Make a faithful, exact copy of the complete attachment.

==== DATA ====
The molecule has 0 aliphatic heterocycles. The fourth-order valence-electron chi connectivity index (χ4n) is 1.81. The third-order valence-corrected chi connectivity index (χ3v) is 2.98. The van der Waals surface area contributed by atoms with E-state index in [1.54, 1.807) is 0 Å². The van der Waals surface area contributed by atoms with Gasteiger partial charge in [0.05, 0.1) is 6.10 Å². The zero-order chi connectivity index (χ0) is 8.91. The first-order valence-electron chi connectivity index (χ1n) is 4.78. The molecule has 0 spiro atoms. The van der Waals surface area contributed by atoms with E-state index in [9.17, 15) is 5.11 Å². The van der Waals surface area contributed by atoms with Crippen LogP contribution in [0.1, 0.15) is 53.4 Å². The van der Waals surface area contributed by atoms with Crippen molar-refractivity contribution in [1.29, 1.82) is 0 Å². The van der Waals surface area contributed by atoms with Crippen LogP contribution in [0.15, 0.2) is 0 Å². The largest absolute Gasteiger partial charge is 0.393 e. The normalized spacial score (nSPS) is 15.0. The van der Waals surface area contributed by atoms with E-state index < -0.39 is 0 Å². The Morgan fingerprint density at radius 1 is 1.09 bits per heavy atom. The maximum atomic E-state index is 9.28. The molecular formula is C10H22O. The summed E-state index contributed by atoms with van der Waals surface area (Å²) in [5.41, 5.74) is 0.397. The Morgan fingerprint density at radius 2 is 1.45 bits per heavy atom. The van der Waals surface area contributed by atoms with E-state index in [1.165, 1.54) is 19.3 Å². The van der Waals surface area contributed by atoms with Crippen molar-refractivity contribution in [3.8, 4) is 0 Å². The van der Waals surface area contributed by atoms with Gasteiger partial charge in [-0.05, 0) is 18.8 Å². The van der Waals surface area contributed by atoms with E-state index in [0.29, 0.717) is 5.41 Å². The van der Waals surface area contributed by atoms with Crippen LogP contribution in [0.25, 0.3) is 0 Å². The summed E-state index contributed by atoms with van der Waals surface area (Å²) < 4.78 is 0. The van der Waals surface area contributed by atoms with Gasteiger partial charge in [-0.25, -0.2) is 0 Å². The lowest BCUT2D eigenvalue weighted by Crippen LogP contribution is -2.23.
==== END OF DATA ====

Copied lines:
The molecule has 0 aliphatic heterocycles. The fourth-order valence-electron chi connectivity index (χ4n) is 1.81. The third-order valence-corrected chi connectivity index (χ3v) is 2.98. The van der Waals surface area contributed by atoms with E-state index in [1.54, 1.807) is 0 Å². The van der Waals surface area contributed by atoms with Gasteiger partial charge in [0.05, 0.1) is 6.10 Å². The zero-order chi connectivity index (χ0) is 8.91. The first-order valence-electron chi connectivity index (χ1n) is 4.78. The molecule has 0 spiro atoms. The van der Waals surface area contributed by atoms with E-state index in [9.17, 15) is 5.11 Å². The van der Waals surface area contributed by atoms with Crippen LogP contribution in [0.1, 0.15) is 53.4 Å². The van der Waals surface area contributed by atoms with Crippen molar-refractivity contribution in [1.29, 1.82) is 0 Å². The van der Waals surface area contributed by atoms with Crippen LogP contribution in [0.15, 0.2) is 0 Å². The largest absolute Gasteiger partial charge is 0.393 e. The normalized spacial score (nSPS) is 15.0. The van der Waals surface area contributed by atoms with E-state index < -0.39 is 0 Å². The Morgan fingerprint density at radius 1 is 1.09 bits per heavy atom. The maximum atomic E-state index is 9.28. The molecular formula is C10H22O. The summed E-state index contributed by atoms with van der Waals surface area (Å²) in [5.41, 5.74) is 0.397. The Morgan fingerprint density at radius 2 is 1.45 bits per heavy atom. The van der Waals surface area contributed by atoms with E-state index in [1.165, 1.54) is 19.3 Å². The van der Waals surface area contributed by atoms with Crippen molar-refractivity contribution in [3.8, 4) is 0 Å². The van der Waals surface area contributed by atoms with Gasteiger partial charge in [-0.05, 0) is 18.8 Å². The van der Waals surface area contributed by atoms with E-state index in [0.29, 0.717) is 5.41 Å². The van der Waals surface area contributed by atoms with Crippen LogP contribution in [0.25, 0.3) is 0 Å². The summed E-state index contributed by atoms with van der Waals surface area (Å²) < 4.78 is 0. The van der Waals surface area contributed by atoms with Gasteiger partial charge in [-0.25, -0.2) is 0 Å². The lowest BCUT2D eigenvalue weighted by Crippen LogP contribution is -2.23.